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Martin v. Arpaio

United States District Court, D. Arizona

May 8, 2014

Lewis A. Martin, Plaintiff,
Joseph M. Arpaio, et al., Defendants.


DAVID G. CAMPBELL, District Judge.

On December 27, 2013, Plaintiff Lewis A. Martin, who is confined in the Maricopa County Fourth Avenue Jail, filed a pro se civil rights complaint pursuant to 42 U.S.C. § 1983 and an Application to Proceed In Forma Pauperis. In a February 18, 2014 Order, the Court granted the Application to Proceed and dismissed the Complaint because Plaintiff had failed to state a claim. The Court gave Plaintiff 30 days to file an amended complaint that cured the deficiencies identified in the Order.

On March 6, 2014, Plaintiff filed his First Amended Complaint (Doc. 7). On March 14, 2014, Plaintiff filed a "Motion for Preliminary Injunction Prohibiting Continuance of Acts of Unconstitutional Jail Policy" (Doc. 8). The Court will deny the Motion and will dismiss the First Amended Complaint with leave to amend.

I. Statutory Screening of Prisoner Complaints

The Court is required to screen complaints brought by prisoners seeking relief against a governmental entity or an officer or an employee of a governmental entity. 28 U.S.C. § 1915A(a). The Court must dismiss a complaint or portion thereof if a plaintiff has raised claims that are legally frivolous or malicious, that fail to state a claim upon which relief may be granted, or that seek monetary relief from a defendant who is immune from such relief. 28 U.S.C. § 1915A(b)(1), (2).

A pleading must contain a "short and plain statement of the claim showing that the pleader is entitled to relief." Fed.R.Civ.P. 8(a)(2) (emphasis added). While Rule 8 does not demand detailed factual allegations, "it demands more than an unadorned, the-defendant-unlawfully-harmed-me accusation." Ashcroft v. Iqbal, 556 U.S. 662, 678 (2009). "Threadbare recitals of the elements of a cause of action, supported by mere conclusory statements, do not suffice." Id.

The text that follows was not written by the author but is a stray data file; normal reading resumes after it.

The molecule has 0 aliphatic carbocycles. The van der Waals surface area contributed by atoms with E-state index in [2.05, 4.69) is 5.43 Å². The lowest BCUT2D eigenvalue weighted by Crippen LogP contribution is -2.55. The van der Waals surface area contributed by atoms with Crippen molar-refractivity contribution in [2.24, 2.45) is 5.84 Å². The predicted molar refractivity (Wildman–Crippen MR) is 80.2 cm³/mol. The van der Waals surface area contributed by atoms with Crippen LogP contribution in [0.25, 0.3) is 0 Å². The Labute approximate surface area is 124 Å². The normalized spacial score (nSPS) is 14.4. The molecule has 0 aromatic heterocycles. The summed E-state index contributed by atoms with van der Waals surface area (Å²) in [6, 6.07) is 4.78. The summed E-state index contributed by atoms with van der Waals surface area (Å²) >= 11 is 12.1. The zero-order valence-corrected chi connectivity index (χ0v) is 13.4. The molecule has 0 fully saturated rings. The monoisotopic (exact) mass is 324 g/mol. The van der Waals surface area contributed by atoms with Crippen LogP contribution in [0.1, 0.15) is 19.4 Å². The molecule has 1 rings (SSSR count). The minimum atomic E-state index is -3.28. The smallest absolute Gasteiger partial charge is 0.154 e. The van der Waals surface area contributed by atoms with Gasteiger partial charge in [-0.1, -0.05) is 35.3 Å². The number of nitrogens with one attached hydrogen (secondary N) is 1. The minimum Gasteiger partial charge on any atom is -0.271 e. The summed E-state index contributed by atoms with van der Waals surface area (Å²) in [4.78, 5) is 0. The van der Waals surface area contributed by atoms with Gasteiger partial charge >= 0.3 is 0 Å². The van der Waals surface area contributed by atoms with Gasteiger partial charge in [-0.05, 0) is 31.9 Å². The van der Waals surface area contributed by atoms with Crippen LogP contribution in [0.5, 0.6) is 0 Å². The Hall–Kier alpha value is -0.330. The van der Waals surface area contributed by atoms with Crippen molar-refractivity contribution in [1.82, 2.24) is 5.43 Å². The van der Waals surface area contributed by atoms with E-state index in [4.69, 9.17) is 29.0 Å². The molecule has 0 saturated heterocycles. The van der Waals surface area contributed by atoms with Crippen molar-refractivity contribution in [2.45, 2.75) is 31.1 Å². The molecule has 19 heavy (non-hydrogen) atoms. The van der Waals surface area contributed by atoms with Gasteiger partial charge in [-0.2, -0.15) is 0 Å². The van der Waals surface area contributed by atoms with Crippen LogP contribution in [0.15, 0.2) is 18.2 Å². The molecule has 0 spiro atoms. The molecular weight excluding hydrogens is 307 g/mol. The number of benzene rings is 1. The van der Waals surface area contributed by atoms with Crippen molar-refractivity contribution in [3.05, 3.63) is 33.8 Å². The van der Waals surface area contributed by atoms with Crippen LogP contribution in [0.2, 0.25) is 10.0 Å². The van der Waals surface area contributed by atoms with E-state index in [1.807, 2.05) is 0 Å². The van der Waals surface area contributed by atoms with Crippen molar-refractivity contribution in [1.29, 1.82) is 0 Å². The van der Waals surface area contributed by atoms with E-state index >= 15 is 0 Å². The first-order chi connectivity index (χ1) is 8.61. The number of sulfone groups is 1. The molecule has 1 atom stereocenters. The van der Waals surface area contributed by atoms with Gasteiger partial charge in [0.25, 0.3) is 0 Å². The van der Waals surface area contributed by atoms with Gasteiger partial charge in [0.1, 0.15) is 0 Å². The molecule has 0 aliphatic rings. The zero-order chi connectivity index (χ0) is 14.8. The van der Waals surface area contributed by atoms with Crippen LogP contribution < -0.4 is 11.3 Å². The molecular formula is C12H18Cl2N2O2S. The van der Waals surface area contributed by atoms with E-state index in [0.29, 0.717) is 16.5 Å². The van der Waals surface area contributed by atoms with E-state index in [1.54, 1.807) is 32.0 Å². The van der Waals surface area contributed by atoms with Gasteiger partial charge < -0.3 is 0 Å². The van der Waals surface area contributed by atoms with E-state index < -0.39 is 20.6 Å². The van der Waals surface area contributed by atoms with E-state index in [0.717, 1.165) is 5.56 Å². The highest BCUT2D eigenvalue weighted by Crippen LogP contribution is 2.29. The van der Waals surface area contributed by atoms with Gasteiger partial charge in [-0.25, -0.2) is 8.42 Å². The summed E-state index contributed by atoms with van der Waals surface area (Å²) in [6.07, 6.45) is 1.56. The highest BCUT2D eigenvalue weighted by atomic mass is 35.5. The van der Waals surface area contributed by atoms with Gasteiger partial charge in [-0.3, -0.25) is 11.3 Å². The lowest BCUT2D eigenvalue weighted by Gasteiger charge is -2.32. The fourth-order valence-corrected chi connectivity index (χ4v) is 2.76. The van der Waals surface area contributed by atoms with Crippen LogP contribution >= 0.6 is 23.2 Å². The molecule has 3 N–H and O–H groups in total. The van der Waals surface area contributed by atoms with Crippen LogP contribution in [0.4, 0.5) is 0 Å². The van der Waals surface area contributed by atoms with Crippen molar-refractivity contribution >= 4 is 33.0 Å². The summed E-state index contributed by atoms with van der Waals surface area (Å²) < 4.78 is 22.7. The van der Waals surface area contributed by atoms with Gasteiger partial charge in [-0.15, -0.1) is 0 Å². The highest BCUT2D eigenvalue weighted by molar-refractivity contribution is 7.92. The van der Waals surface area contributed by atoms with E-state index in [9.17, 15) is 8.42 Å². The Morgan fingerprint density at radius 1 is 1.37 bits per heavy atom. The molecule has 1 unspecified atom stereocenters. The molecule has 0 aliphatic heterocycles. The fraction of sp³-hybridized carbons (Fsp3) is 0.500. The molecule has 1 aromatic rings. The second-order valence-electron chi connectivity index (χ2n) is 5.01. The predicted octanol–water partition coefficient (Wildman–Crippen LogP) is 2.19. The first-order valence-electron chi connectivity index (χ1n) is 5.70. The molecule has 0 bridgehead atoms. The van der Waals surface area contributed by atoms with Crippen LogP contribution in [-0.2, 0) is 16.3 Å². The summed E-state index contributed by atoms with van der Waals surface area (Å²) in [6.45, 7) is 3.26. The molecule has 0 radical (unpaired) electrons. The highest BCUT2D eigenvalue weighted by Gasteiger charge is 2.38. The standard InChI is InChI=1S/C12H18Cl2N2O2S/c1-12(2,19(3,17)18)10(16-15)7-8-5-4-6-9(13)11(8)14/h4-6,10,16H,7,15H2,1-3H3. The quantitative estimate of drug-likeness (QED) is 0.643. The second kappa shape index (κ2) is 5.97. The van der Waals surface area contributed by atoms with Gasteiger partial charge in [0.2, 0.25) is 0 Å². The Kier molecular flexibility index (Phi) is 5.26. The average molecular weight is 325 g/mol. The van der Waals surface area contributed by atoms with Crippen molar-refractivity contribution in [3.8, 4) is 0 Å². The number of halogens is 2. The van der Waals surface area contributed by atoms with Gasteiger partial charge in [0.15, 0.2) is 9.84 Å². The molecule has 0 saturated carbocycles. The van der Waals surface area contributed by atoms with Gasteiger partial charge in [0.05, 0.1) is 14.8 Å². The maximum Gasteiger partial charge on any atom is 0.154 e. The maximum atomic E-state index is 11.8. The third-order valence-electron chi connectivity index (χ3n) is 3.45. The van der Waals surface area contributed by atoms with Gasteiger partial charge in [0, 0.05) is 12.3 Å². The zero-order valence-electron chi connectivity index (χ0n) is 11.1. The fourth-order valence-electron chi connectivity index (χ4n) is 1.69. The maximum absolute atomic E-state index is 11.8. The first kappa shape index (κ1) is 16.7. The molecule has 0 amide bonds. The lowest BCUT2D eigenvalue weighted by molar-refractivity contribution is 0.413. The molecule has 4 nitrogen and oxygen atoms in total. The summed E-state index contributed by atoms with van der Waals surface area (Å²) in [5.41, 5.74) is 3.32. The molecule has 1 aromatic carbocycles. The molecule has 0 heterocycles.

"[A] complaint must contain sufficient factual matter, accepted as true, to state a claim to relief that is plausible on its face.'" Id. (quoting Bell Atlantic Corp. v. Twombly, 550 U.S. 544, 570 (2007)). A claim is plausible "when the plaintiff pleads factual content that allows the court to draw the reasonable inference that the defendant is liable for the misconduct alleged." Id. "Determining whether a complaint states a plausible claim for relief [is]... a context-specific task that requires the reviewing court to draw on its judicial experience and common sense." Id. at 679. Thus, although a plaintiff's specific factual allegations may be consistent with a constitutional claim, a court must assess whether there are other "more likely explanations" for a defendant's conduct. Id. at 681.

But as the United States Court of Appeals for the Ninth Circuit has instructed, courts must "continue to construe pro se filings liberally." Hebbe v. Pliler, 627 F.3d 338, 342 (9th Cir. 2010). A "complaint [filed by a pro se prisoner] must be held to less stringent standards than formal pleadings drafted by lawyers.'" Id. (quoting Erickson v. Pardus, 551 U.S. 89, 94 (2007) ( per curiam )).

If the Court determines that a pleading could be cured by the allegation of other facts, a pro se litigant is entitled to an opportunity to amend a complaint before dismissal of the action. See Lopez v. Smith, 203 F.3d 1122, 1127-29 (9th Cir. 2000) ( en banc ). The Court should not, however, advise the litigant how to cure the defects. This type of advice "would undermine district judges' role as impartial decisionmakers." Pliler v. Ford, 542 U.S. 225, 231 (2004); see also Lopez, 203 F.3d at 1131 n.13 (declining to decide whether the court was required to inform a litigant of deficiencies). Plaintiff's First Amended Complaint will be dismissed for failure to state a claim, but because it may possibly be amended to state a claim, the Court will dismiss it with leave to amend.